I wanted to do some climbing before we left Quito, and so I spoke to the French mountaineers who had a shop at our hotel. Although they were still doing Cotopaxi and some of the others, the weather was far from ideal at this time of year. This was already apparent in Quito, as we had rain and a couple of days that were cloudy and chilly. Technically easy, the big volcanoes of Ecuador are over 20,000 feet, and I was concerned about whether I had enough time to acclimatize. In the end, I decided on Pichincha, which was lower and closer, and could be done in under a day. That would be a good test of the limits of my acclimatization. Nanette decided that this was one she wanted to do as well, and although possible to do without a guide, we hired Felix and Roberto, from the same travel agency where we booked our cruise.

We left early on an overcast day. It took about an hour to drive through the city to get to the mountain, visible from most everywhere.

As We Approach

We gained another 3 or 4,000 feet of elevation by the time we got to the base, and there were a couple of inches of fresh snow on the rocks. Our plan was to take the harder of two routes to the summit, most of which is a class 4 scramble. The snow made things much more difficult, and we felt the lack of oxygen. At times it was difficult to find adequate hand and foot holds that were within reach, but Roberto was always there to help, which was a good thing given the slippery conditions. There were a few, well let's call them interesting sections, where we had to jump or lunge forward over exposed areas. Despite my interest in hiking and climbing I have a fear of heights, so this was pretty scary. I have to have a conversation with myself to keep calm, and wondered as I have before under similar circumstances, what possessed me to do this. However there was really no turning around, as it is always more difficult to go down steep rock without a rope, than up. After roughly two hours, we got to the top and, as always, it was rush.


The intensity of the sense of being ALIVE was very strong, and it has a way of focusing my mind so that I was fully, totally, present.

With Felix and Roberto

Although there were clouds and volcanic fumes, we still got some distant views of the valleys and mountains beyond.



It was hard to believe we were just outside of a city of 3 million, here in this wild, high country. We stayed for a 1/2 hour, and then took the easy hour walk back down to the refugio. The climbing high lasted the rest of that day and into the next, after which we headed to the Galapagos.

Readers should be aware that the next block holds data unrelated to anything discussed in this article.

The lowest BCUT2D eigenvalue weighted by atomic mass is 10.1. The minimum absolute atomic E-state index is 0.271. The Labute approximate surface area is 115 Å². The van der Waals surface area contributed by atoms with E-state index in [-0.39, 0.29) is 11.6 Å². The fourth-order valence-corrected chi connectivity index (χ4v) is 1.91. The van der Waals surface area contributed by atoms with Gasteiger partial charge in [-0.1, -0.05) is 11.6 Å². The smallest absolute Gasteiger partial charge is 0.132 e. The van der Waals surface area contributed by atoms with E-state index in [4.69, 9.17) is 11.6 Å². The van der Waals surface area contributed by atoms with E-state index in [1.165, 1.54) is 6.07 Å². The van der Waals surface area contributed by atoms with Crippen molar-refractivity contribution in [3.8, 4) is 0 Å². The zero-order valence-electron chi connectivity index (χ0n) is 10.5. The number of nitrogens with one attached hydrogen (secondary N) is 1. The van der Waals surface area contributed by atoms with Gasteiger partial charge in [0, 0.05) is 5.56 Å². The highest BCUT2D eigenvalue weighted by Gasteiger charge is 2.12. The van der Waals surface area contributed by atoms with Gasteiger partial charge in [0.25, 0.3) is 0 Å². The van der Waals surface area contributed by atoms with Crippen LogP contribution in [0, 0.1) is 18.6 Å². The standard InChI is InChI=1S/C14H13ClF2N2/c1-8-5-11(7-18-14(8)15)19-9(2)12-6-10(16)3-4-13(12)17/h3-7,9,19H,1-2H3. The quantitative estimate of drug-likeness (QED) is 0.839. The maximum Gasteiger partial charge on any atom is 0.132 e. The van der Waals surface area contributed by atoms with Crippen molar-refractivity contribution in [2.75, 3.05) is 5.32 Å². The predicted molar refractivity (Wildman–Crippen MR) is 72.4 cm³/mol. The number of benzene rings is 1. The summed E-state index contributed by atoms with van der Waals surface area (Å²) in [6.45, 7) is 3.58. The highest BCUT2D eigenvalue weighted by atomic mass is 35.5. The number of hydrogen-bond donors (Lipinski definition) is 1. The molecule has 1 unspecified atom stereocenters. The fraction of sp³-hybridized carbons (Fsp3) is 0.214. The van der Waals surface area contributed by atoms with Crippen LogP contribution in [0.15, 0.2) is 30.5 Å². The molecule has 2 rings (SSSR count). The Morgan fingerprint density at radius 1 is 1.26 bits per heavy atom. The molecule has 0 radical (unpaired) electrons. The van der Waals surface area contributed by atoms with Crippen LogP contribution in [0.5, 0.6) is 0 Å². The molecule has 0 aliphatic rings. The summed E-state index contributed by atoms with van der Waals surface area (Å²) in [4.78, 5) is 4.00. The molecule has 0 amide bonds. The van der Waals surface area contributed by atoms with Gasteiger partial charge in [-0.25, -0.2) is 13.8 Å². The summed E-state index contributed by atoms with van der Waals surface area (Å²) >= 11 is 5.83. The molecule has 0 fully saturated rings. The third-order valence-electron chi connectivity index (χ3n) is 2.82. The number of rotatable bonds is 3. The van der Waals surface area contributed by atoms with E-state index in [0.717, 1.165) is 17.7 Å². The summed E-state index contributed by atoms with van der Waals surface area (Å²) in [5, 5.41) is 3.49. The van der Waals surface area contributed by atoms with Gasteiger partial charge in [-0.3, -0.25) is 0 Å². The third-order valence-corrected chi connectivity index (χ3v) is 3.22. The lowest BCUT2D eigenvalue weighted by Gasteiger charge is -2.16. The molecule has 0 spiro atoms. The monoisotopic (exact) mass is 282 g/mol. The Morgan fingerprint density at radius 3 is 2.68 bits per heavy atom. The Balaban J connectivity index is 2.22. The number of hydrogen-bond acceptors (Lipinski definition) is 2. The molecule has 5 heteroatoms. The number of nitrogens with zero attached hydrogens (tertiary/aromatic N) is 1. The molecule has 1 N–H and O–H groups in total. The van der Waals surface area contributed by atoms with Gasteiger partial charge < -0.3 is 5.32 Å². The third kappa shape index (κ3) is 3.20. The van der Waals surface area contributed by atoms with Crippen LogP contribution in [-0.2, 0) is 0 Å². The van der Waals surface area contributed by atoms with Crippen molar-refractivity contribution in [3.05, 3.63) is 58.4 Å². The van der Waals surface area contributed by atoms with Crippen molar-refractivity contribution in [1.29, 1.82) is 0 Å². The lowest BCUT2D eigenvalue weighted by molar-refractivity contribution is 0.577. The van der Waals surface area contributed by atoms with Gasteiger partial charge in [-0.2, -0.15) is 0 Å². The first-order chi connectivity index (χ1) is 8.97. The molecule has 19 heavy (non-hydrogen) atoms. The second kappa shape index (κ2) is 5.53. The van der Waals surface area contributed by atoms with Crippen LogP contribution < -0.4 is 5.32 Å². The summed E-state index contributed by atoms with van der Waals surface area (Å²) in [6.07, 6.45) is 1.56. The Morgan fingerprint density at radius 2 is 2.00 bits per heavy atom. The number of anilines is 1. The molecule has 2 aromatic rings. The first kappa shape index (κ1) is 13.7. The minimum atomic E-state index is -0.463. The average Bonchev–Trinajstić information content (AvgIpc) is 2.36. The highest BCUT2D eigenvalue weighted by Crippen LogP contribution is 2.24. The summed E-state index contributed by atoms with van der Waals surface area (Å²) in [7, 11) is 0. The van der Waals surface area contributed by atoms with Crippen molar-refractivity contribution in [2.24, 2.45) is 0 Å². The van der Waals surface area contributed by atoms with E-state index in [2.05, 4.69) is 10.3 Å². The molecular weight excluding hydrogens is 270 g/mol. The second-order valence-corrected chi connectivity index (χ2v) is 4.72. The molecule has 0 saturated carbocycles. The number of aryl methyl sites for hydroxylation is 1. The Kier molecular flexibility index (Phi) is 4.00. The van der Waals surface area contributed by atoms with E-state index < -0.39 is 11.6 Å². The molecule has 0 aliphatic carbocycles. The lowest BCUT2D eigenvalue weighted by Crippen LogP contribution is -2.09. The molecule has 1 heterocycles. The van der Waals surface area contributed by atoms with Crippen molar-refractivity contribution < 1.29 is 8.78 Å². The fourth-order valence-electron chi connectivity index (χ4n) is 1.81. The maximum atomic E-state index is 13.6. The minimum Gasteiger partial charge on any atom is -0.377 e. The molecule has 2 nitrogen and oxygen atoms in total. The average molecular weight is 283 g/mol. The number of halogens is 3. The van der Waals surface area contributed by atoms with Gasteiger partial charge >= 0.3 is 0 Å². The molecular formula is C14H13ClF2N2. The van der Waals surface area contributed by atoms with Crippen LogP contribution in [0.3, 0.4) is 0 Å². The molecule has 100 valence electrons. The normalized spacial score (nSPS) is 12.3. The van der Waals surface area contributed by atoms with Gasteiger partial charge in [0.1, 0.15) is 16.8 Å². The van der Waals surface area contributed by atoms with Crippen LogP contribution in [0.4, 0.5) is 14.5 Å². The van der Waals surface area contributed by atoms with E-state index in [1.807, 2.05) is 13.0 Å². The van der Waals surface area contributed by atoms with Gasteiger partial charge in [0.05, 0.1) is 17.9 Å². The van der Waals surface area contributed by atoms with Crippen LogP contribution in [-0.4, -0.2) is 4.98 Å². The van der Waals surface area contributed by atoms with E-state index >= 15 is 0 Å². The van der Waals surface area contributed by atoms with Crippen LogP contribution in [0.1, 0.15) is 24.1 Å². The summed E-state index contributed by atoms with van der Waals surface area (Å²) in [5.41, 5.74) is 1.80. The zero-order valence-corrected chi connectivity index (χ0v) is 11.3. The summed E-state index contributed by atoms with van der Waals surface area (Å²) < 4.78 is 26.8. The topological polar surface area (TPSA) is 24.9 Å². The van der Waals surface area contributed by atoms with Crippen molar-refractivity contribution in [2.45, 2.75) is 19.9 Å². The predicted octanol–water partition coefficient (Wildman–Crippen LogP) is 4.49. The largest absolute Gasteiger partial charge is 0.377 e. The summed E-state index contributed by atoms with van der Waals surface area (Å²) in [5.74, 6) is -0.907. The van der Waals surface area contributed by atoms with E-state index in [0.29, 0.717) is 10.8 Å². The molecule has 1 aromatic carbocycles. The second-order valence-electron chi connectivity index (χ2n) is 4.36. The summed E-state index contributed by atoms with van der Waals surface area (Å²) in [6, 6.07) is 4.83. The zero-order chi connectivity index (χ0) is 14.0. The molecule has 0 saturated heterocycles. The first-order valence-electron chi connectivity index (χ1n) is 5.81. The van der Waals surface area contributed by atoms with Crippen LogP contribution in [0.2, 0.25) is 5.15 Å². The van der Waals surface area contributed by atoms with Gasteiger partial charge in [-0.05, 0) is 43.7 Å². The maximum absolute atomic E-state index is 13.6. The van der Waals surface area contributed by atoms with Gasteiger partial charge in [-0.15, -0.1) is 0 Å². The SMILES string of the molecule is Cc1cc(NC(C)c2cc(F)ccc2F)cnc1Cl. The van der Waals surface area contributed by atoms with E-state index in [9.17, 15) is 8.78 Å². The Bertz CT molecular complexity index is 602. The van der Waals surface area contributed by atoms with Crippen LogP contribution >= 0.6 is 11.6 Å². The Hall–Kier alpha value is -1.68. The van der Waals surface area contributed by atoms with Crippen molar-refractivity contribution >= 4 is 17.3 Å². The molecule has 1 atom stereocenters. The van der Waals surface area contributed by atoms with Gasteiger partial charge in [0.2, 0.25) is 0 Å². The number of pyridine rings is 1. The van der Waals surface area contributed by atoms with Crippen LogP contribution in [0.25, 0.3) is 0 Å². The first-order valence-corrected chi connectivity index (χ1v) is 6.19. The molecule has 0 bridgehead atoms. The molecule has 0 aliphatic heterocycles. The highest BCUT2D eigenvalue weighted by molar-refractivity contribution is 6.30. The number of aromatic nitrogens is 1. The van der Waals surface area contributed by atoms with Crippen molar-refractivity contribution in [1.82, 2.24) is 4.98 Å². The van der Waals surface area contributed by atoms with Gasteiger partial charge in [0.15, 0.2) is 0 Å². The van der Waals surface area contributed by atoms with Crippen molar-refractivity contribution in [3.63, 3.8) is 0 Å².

Posted by jonshapiro 10:47 Archived in Ecuador Tagged events Comments (2)

Politics and People

The political situation in Guatemala is far more stable now than during the 35+ years of the Dirty War, in which death squads roamed the country and killed thousands. This remains one of the more horrific examples of US foreign policy and covert involvement in the internal affairs of another state.

In 1950 Jacobo Arbenz, an army officer, was elected president and initiated many reforms, especially redistributing land back to the Mayan peasants. In doing so, he had no choice other than to take on the United Fruit Company,which owned a huge percentage of the country and was virtually exempt from its laws. This was, within a few short years, to be his undoing. In 1953 and 54 several hundred thousand acres of uncultivated land near the coast was seized, and although the Company was compensated, it claimed the amount was insufficient. Meetings were held between the Guatemalan and US governments to try and resolve this and other disputes, but the Company was not happy with the direction the country was headed, and began to have its own meetings with US government officials to convince them that Arbenz was a communist, and needed to be eliminated. United Fruit also hired a high powered lawyer, who engaged in a massive public relations effort against Arbenz and his predecessor, much of which involved a campaign of disinformation to the NY Times and other leading newspapers.